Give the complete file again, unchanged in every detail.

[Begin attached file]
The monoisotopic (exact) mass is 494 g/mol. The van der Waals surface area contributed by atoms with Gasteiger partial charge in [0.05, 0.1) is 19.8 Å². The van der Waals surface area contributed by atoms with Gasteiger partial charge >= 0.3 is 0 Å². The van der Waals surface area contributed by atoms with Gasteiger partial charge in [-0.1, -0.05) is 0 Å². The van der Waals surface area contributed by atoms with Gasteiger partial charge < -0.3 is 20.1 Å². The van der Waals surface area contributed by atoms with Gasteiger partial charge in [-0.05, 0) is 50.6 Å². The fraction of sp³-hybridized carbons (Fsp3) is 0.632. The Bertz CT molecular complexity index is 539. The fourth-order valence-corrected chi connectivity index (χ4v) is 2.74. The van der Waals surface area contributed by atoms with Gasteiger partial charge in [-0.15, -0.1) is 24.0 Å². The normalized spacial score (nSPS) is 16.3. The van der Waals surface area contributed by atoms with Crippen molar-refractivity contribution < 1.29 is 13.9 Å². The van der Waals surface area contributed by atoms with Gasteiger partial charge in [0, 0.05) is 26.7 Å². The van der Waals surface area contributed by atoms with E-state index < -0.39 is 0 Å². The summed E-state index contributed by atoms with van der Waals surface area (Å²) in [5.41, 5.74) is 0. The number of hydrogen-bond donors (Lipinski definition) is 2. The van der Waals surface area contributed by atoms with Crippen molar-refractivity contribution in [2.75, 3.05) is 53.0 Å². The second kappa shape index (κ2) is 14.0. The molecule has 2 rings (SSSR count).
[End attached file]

The monoisotopic (exact) mass is 494 g/mol. The van der Waals surface area contributed by atoms with Gasteiger partial charge in [0.05, 0.1) is 19.8 Å². The van der Waals surface area contributed by atoms with Gasteiger partial charge >= 0.3 is 0 Å². The van der Waals surface area contributed by atoms with Gasteiger partial charge in [-0.1, -0.05) is 0 Å². The van der Waals surface area contributed by atoms with Gasteiger partial charge < -0.3 is 20.1 Å². The van der Waals surface area contributed by atoms with Gasteiger partial charge in [-0.05, 0) is 50.6 Å². The fraction of sp³-hybridized carbons (Fsp3) is 0.632. The Bertz CT molecular complexity index is 539. The fourth-order valence-corrected chi connectivity index (χ4v) is 2.74. The van der Waals surface area contributed by atoms with Gasteiger partial charge in [-0.15, -0.1) is 24.0 Å². The normalized spacial score (nSPS) is 16.3. The van der Waals surface area contributed by atoms with Crippen molar-refractivity contribution < 1.29 is 13.9 Å². The van der Waals surface area contributed by atoms with Gasteiger partial charge in [0, 0.05) is 26.7 Å². The van der Waals surface area contributed by atoms with E-state index < -0.39 is 0 Å². The summed E-state index contributed by atoms with van der Waals surface area (Å²) in [5.41, 5.74) is 0. The number of hydrogen-bond donors (Lipinski definition) is 2. The van der Waals surface area contributed by atoms with Crippen molar-refractivity contribution in [2.75, 3.05) is 53.0 Å². The second kappa shape index (κ2) is 14.0. The molecule has 2 rings (SSSR count).